The 'text/html' Media Type
RFC 2854

Document Type RFC - Informational (June 2000; No errata)
Was draft-connolly-text-html (individual)
Authors Larry Masinter  , Daniel Connolly 
Last updated 2013-03-02
Stream Legacy
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IESG IESG state RFC 2854 (Informational)
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Network Working Group                                        D. Connolly
Request for Comments: 2854               World Wide Web Consortium (W3C)
Obsoletes: 2070, 1980, 1942, 1867, 1866                      L. Masinter
Category: Informational                                             AT&T
                                                               June 2000

                       The 'text/html' Media Type

Status of this Memo

   This memo provides information for the Internet community.  It does
   not specify an Internet standard of any kind.  Distribution of this
   memo is unlimited.

Copyright Notice

   Copyright (C) The Internet Society (2000).  All Rights Reserved.


   This document summarizes the history of HTML development, and defines
   the "text/html" MIME type by pointing to the relevant W3C
   recommendations; it is intended to obsolete the previous IETF
   documents defining HTML, including RFC 1866, RFC 1867, RFC 1980, RFC
   1942 and RFC 2070, and to remove HTML from IETF Standards Track.

   This document was prepared at the request of the W3C HTML working
   group. Please send comments to, a public mailing list
   with archive at <>.

1. Introduction and background

   HTML has been in use in the World Wide Web information infrastructure
   since 1990, and specified in various informal documents.  The
   text/html media type was first officially defined by the IETF HTML
   working group in 1995 in [HTML20]. Extensions to HTML were proposed
   in [HTML30], [UPLOAD], [TABLES], [CLIMAPS], and [I18N].

   The IETF HTML working group closed Sep 1996, and work on defining
   HTML moved to the World Wide Web Consortium (W3C). The proposed
   extensions were incorporated to some extent in [HTML32], and to a
   larger extent in [HTML40]. The definition of multipart/form-data from
   [UPLOAD] was described in [FORMDATA]. In addition, a reformulation of
   HTML 4.0 in XML 1.0[XHTML1] was developed.

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RFC 2854               The 'text/html' Media Type              June 2000

   [HTML32] notes "This specification defines HTML version 3.2. HTML 3.2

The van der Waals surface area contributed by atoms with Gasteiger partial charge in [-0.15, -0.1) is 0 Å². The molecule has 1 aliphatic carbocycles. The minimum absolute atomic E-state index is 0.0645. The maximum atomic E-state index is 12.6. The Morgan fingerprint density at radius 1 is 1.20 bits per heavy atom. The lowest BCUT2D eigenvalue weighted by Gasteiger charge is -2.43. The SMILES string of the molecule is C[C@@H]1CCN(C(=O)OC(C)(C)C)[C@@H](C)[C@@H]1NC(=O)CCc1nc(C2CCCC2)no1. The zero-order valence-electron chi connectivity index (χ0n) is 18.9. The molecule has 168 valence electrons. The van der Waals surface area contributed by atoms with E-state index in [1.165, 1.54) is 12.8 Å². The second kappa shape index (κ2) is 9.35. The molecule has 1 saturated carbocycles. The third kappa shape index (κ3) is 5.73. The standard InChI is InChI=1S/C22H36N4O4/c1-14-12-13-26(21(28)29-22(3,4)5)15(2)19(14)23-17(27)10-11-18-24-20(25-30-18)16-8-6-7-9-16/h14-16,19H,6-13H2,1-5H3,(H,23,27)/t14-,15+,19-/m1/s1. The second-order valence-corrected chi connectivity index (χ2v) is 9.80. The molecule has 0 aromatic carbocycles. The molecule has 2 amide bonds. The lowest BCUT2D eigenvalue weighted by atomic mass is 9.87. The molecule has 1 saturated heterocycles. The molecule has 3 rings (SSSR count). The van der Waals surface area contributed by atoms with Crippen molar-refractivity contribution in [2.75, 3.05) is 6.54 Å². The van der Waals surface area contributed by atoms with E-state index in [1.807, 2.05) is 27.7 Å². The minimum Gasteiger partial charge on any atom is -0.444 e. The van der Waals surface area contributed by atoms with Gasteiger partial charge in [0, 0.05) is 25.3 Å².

aims to capture recommended practice as of early '96 and as such to
   be used as a replacement for HTML 2.0 (RFC 1866)."  Subsequent
   specifications for HTML describe the differences in each version.

   In addition to the development of standards, a wide variety of
   additional extensions, restrictions, and modifications to HTML were
   popularized by NCSA's Mosaic system and subsequently by the
   competitive implementations of Netscape Navigator and Microsoft
   Internet Explorer; these extensions are documented in numerous books
   and online guides.

2. Registration of MIME media type text/html

   MIME media type name:      text
   MIME subtype name:         html
   Required parameters:       none
   Optional parameters:

         The optional parameter "charset" refers to the character
         encoding used to represent the HTML document as a sequence of
         bytes. Any registered IANA charset may be used, but UTF-8 is
         preferred.  Although this parameter is optional, it is strongly
         recommended that it always be present. See Section 6 below for
         a discussion of charset default rules.

      Note that [HTML20] included an optional "level" parameter; in
      practice, this parameter was never used and has been removed from
      this specification.  [HTML30] also suggested a "version"
      parameter; in practice, this parameter also was never used and has
      been removed from this specification.

   Encoding considerations:
      See Section 4 of this document.

   Security considerations:
      See Section 7 of this document.

   Interoperability considerations:
      HTML is designed to be interoperable across the widest possible
      range of platforms and devices of varying capabilities.  However,
      there are contexts (platforms of limited display capability, for
      example) where not all of the capabilities of the full HTML
      definition are feasible. There is ongoing work to develop both a
      modularization of HTML and a set of profiling capabilities to
      identify and negotiate restricted (and extended) capabilities.

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RFC 2854               The 'text/html' Media Type              June 2000

      Due to the long and distributed development of HTML, current
      practice on the Internet includes a wide variety of HTML variants.
      Implementors of text/html interpreters must be prepared to be
      "bug-compatible" with popular browsers in order to work with many
      HTML documents available the Internet.

      Typically, different versions are distinguishable by the DOCTYPE
      declaration contained within them, although the DOCTYPE
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